Sharing information: protecting vulnerable consumers
Protecting and empowering consumers in vulnerable situations is a priority for Ofgem. Under our Consumer Vulnerability Strategy, Ofgem’s aim for vulnerable consumers is clear: no customer should be disadvantaged or receive a worse service as a result of being vulnerable.
Millions of people live in circumstances that could put them at risk of not being able to safely or easily access energy. This includes people with physical disabilities or illnesses that prevent them from reading or topping up their meter, or people with learning difficulties who struggle to read a bill. These consumers can be particularly at risk during emergencies.
Energy and water are essential services. In both of these industries companies offer similar non-financial support, free of charge, to consumers who are in vulnerable situations. For example, both energy and water companies offer early warning support to vulnerable customers where, due to routine work, their supply could potentially be disrupted or cut off.
At the moment, however, too few consumers who need these services actually use them. Only a quarter of energy consumers, for example, even know they exist.
It’s crucial that companies who supply these essential services have good quality, up to date information about these customers. This is particularly the case because people’s circumstances can change quickly, for example when they’re ill. Sharing information can help companies spot when people become vulnerable.
Recently, essential sectors such as energy and water have been looking at how they can work together for vulnerable consumers. Last year the UK Regulators Network (UKRN) published a leaflet to help these consumers identify the free services that are available across these industries. Separately, energy and water companies agreed to point customers in vulnerable situations towards the free, essential services that exist in each other’s sectors too.
Ofgem has now joined up with UK water industry regulator Ofwat and UKRN to explore how the energy and water industries can better share information about consumers’ vulnerability in a sensitive, targeted and proportionate way. You can read more about our progress here.
With Ofwat, Ofgem has reached out to consumer bodies such as Citizen’s Advice, and expert bodies such as the Information Commissioner’s Office and the Consumer Council for Water for their views. Together we’ve also requested information from trade bodies such as Energy UK, some energy companies and all water companies, to find out more about how they gather and process data about vulnerability.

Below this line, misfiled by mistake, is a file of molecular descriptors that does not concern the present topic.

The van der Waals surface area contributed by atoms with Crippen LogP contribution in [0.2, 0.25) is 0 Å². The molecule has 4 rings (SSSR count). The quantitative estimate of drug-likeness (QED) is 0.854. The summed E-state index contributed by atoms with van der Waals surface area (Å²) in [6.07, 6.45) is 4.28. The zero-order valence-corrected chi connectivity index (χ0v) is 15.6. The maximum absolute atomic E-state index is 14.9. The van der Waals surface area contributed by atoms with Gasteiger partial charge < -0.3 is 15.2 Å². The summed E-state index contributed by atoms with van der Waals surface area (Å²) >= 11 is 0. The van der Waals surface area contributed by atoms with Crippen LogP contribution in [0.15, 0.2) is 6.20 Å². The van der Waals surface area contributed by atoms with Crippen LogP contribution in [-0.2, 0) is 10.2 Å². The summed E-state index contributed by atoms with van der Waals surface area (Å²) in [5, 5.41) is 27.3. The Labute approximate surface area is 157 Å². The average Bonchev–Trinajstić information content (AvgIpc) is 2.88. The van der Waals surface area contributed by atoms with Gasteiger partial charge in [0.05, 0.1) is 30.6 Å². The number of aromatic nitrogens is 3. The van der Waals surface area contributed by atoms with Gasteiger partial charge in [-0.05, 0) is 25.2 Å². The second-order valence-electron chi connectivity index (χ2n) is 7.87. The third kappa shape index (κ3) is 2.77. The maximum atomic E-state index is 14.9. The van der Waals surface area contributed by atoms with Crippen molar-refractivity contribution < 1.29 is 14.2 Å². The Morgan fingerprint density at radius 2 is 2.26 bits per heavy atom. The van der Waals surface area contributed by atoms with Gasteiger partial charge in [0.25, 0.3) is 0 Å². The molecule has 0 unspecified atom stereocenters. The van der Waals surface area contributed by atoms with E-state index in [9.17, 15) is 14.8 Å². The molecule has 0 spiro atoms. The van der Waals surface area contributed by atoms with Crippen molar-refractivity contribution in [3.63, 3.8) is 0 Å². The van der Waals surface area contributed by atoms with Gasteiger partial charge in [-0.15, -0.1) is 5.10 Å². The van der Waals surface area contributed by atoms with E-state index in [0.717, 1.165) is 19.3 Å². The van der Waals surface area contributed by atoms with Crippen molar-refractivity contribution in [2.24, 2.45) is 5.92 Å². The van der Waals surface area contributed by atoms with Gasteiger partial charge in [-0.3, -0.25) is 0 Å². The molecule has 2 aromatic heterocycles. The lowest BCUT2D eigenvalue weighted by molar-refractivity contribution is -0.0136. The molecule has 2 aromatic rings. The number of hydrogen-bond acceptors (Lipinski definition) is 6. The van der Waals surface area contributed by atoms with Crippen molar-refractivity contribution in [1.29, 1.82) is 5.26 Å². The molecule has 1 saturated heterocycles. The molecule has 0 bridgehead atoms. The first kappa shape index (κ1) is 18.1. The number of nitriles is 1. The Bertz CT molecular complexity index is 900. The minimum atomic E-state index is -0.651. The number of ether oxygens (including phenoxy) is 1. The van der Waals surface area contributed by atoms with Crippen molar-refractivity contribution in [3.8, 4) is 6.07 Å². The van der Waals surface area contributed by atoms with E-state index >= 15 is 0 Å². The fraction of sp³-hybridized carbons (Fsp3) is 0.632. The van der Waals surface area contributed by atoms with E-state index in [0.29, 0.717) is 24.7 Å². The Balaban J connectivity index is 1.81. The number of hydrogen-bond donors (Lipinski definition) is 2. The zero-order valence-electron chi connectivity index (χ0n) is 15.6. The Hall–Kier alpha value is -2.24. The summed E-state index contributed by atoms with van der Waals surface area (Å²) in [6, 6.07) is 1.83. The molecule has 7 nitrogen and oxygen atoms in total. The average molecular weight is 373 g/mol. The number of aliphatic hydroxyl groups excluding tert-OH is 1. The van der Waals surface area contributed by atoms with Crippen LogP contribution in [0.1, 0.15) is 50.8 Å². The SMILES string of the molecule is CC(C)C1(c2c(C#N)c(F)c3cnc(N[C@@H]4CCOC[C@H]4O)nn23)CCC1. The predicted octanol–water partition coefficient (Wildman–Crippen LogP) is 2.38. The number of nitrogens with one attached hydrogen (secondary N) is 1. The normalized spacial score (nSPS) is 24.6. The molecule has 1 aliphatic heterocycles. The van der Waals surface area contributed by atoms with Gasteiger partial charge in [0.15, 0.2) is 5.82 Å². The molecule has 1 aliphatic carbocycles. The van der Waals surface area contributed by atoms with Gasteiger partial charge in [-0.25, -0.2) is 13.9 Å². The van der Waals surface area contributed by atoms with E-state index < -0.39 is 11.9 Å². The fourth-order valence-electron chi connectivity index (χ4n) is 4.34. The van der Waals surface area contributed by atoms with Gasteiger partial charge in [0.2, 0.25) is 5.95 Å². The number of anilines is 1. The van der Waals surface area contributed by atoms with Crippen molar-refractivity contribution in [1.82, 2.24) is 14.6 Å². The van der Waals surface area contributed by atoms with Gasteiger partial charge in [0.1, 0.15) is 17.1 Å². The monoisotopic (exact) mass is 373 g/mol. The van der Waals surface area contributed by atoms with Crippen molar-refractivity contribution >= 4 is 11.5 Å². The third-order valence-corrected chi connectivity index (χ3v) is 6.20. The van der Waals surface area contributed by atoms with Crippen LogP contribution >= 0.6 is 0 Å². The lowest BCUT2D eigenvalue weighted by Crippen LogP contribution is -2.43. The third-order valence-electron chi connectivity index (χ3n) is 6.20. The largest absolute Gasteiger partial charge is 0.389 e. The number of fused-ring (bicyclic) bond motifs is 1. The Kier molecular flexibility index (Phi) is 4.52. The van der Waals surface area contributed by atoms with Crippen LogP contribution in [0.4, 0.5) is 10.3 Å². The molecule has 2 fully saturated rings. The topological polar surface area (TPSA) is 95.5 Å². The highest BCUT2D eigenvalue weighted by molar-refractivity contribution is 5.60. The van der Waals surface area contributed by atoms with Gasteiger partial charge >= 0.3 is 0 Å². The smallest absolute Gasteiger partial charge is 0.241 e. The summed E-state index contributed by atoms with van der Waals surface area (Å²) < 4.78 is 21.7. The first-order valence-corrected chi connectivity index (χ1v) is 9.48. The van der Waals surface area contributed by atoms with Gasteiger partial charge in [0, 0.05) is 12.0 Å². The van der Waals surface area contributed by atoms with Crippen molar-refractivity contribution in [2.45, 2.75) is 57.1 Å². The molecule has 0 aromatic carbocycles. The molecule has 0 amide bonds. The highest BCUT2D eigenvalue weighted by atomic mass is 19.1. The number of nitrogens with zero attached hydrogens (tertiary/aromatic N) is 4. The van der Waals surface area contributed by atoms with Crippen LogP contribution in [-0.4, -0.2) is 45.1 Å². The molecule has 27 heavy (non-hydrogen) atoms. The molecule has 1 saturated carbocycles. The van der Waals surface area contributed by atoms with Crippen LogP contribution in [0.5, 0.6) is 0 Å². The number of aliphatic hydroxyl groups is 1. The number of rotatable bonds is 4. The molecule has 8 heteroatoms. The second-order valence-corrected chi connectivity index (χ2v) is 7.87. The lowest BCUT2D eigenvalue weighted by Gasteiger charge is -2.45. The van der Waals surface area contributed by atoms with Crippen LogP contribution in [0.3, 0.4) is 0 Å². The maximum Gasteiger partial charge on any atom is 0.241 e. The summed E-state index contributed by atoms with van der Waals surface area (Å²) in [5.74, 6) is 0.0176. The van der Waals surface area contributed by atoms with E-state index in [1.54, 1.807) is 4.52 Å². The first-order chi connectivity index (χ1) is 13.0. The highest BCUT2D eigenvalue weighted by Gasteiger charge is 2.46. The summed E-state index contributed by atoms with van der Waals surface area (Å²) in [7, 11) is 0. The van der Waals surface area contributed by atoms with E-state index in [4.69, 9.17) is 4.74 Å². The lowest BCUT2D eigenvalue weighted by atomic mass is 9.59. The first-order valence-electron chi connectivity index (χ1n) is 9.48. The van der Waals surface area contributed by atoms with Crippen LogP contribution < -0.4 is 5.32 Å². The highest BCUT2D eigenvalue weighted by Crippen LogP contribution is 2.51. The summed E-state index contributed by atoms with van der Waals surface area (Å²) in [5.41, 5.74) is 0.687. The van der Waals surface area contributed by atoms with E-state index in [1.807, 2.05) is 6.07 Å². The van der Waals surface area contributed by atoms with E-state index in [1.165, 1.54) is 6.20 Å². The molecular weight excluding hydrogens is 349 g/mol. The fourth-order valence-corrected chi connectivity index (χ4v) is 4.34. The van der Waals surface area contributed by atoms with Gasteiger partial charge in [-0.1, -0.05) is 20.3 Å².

So far, we’ve found that sharing information across industries could provide vital help for consumers who need it. It could save them time and cut down on the number of potentially stressful interactions with utility companies when they need to tell them about their circumstances. Meanwhile companies could better get the information they need to anticipate and respond quickly to the vulnerable customer’s needs, particularly in crises.
At the same time it’s vital that we make sure these consumers’ data and privacy are protected. Consumers must know and consent to how their data is being collected and used, who it could be shared with and why. It’s right that strict rules and regulations govern data handling and protection. We must work together throughout industries to make sure companies have the tools to comply.
So far, we’ve focused on the energy and water sectors. In future, however, vulnerable consumers may benefit when information is shared across the other essential services too.
In the meantime, Ofgem and Ofwat will reach out to more organisations for their views. We’ll keep engaging with the Information Commissioner’s Office. In Spring 2017, collectively we aim to publish our findings about how to take this important work forward.
Demot Nolan is CEO of Ofgem and Chair of the UK Energy Regulators Network (UKRN)
If you have an interest in engaging with us on this work, please contact email@example.com or UKRN@ofwat.gsi.gov.uk by 31 January 2017.
For further information on UKRN please see www.ukrn.org.uk or contact the UKRN.